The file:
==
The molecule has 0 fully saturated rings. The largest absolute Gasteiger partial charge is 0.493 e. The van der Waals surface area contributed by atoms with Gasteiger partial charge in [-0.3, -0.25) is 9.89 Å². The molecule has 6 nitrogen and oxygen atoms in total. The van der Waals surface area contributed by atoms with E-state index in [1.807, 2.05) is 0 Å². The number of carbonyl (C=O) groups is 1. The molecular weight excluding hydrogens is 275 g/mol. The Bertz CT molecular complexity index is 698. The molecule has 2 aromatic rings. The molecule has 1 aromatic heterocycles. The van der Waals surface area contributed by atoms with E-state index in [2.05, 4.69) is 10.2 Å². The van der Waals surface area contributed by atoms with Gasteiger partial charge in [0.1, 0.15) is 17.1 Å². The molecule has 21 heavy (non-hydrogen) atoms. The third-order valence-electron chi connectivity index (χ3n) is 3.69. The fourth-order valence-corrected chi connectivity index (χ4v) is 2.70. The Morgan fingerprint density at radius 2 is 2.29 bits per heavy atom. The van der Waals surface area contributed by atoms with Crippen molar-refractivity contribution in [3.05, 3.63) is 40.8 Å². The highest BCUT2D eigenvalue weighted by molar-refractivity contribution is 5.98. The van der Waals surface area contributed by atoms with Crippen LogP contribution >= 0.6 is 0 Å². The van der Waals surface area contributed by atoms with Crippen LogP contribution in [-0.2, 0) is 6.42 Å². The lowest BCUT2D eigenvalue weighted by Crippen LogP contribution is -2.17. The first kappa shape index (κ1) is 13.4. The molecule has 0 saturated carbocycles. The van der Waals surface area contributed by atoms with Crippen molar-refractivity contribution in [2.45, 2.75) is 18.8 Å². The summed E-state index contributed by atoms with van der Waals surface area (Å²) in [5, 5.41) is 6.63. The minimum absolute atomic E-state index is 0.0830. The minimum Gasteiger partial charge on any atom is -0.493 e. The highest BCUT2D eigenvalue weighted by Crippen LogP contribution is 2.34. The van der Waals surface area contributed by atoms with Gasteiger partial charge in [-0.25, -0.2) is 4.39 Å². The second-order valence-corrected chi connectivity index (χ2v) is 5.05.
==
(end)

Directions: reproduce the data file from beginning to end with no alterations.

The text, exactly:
The molecule has 0 fully saturated rings. The largest absolute Gasteiger partial charge is 0.493 e. The van der Waals surface area contributed by atoms with Gasteiger partial charge in [-0.3, -0.25) is 9.89 Å². The molecule has 6 nitrogen and oxygen atoms in total. The van der Waals surface area contributed by atoms with E-state index in [1.807, 2.05) is 0 Å². The number of carbonyl (C=O) groups is 1. The molecular weight excluding hydrogens is 275 g/mol. The Bertz CT molecular complexity index is 698. The molecule has 2 aromatic rings. The molecule has 1 aromatic heterocycles. The van der Waals surface area contributed by atoms with E-state index in [2.05, 4.69) is 10.2 Å². The van der Waals surface area contributed by atoms with Gasteiger partial charge in [0.1, 0.15) is 17.1 Å². The molecule has 21 heavy (non-hydrogen) atoms. The third-order valence-electron chi connectivity index (χ3n) is 3.69. The fourth-order valence-corrected chi connectivity index (χ4v) is 2.70. The Morgan fingerprint density at radius 2 is 2.29 bits per heavy atom. The van der Waals surface area contributed by atoms with Crippen molar-refractivity contribution in [3.05, 3.63) is 40.8 Å². The highest BCUT2D eigenvalue weighted by molar-refractivity contribution is 5.98. The van der Waals surface area contributed by atoms with Crippen LogP contribution >= 0.6 is 0 Å². The van der Waals surface area contributed by atoms with Crippen LogP contribution in [-0.2, 0) is 6.42 Å². The lowest BCUT2D eigenvalue weighted by Crippen LogP contribution is -2.17. The first kappa shape index (κ1) is 13.4. The molecule has 0 saturated carbocycles. The van der Waals surface area contributed by atoms with Crippen molar-refractivity contribution in [2.45, 2.75) is 18.8 Å². The summed E-state index contributed by atoms with van der Waals surface area (Å²) in [5, 5.41) is 6.63. The minimum absolute atomic E-state index is 0.0830. The minimum Gasteiger partial charge on any atom is -0.493 e. The highest BCUT2D eigenvalue weighted by Crippen LogP contribution is 2.34. The van der Waals surface area contributed by atoms with Gasteiger partial charge in [-0.25, -0.2) is 4.39 Å². The second-order valence-corrected chi connectivity index (χ2v) is 5.05.